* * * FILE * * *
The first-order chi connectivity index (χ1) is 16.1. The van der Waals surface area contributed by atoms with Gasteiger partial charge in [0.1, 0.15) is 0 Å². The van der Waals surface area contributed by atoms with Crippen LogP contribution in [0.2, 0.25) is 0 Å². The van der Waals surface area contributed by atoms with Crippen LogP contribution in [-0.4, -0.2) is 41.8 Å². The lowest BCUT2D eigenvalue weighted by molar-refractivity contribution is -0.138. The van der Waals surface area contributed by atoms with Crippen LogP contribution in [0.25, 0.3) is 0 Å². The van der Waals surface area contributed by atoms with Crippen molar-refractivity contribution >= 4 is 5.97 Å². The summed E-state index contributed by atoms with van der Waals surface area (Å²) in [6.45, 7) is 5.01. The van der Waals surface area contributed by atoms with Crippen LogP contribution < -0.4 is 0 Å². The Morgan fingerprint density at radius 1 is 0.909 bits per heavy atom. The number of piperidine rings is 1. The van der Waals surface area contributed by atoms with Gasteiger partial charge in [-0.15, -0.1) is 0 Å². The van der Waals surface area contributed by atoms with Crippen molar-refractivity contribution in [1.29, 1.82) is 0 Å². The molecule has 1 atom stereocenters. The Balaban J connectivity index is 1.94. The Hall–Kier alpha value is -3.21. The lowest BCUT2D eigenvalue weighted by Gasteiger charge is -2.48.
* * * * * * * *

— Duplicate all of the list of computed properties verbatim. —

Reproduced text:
The first-order chi connectivity index (χ1) is 16.1. The van der Waals surface area contributed by atoms with Gasteiger partial charge in [0.1, 0.15) is 0 Å². The van der Waals surface area contributed by atoms with Crippen LogP contribution in [0.2, 0.25) is 0 Å². The van der Waals surface area contributed by atoms with Crippen LogP contribution in [-0.4, -0.2) is 41.8 Å². The lowest BCUT2D eigenvalue weighted by molar-refractivity contribution is -0.138. The van der Waals surface area contributed by atoms with Crippen LogP contribution in [0.25, 0.3) is 0 Å². The van der Waals surface area contributed by atoms with Crippen molar-refractivity contribution >= 4 is 5.97 Å². The summed E-state index contributed by atoms with van der Waals surface area (Å²) in [6.45, 7) is 5.01. The van der Waals surface area contributed by atoms with Crippen LogP contribution < -0.4 is 0 Å². The Morgan fingerprint density at radius 1 is 0.909 bits per heavy atom. The number of piperidine rings is 1. The van der Waals surface area contributed by atoms with Gasteiger partial charge in [-0.15, -0.1) is 0 Å². The van der Waals surface area contributed by atoms with Crippen molar-refractivity contribution in [1.29, 1.82) is 0 Å². The molecule has 1 atom stereocenters. The Balaban J connectivity index is 1.94. The Hall–Kier alpha value is -3.21. The lowest BCUT2D eigenvalue weighted by Gasteiger charge is -2.48.